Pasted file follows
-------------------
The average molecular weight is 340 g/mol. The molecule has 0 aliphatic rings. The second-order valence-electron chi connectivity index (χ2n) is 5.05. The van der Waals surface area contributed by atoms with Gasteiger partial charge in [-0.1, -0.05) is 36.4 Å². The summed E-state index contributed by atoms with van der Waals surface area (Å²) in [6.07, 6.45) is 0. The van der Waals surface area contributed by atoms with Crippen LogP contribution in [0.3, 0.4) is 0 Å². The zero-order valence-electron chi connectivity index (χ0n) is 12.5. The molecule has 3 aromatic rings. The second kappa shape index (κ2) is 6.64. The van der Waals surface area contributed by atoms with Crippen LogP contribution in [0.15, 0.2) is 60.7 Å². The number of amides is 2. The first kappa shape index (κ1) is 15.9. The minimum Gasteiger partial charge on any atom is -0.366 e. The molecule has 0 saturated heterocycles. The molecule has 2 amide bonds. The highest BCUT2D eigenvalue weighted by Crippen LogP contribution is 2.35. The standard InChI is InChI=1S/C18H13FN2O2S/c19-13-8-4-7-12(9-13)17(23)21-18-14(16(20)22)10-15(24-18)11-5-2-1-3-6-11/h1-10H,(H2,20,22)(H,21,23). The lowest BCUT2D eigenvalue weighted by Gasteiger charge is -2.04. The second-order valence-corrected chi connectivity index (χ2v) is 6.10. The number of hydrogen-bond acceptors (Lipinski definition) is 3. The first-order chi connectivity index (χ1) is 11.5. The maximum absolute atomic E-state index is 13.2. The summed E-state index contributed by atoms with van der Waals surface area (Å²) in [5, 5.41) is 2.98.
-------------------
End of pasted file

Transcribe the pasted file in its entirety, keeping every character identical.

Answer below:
The average molecular weight is 340 g/mol. The molecule has 0 aliphatic rings. The second-order valence-electron chi connectivity index (χ2n) is 5.05. The van der Waals surface area contributed by atoms with Gasteiger partial charge in [-0.1, -0.05) is 36.4 Å². The summed E-state index contributed by atoms with van der Waals surface area (Å²) in [6.07, 6.45) is 0. The van der Waals surface area contributed by atoms with Crippen LogP contribution in [0.3, 0.4) is 0 Å². The zero-order valence-electron chi connectivity index (χ0n) is 12.5. The molecule has 3 aromatic rings. The second kappa shape index (κ2) is 6.64. The van der Waals surface area contributed by atoms with Crippen LogP contribution in [0.15, 0.2) is 60.7 Å². The number of amides is 2. The first kappa shape index (κ1) is 15.9. The minimum Gasteiger partial charge on any atom is -0.366 e. The molecule has 0 saturated heterocycles. The molecule has 2 amide bonds. The highest BCUT2D eigenvalue weighted by Crippen LogP contribution is 2.35. The standard InChI is InChI=1S/C18H13FN2O2S/c19-13-8-4-7-12(9-13)17(23)21-18-14(16(20)22)10-15(24-18)11-5-2-1-3-6-11/h1-10H,(H2,20,22)(H,21,23). The lowest BCUT2D eigenvalue weighted by Gasteiger charge is -2.04. The second-order valence-corrected chi connectivity index (χ2v) is 6.10. The number of hydrogen-bond acceptors (Lipinski definition) is 3. The first-order chi connectivity index (χ1) is 11.5. The maximum absolute atomic E-state index is 13.2. The summed E-state index contributed by atoms with van der Waals surface area (Å²) in [5, 5.41) is 2.98.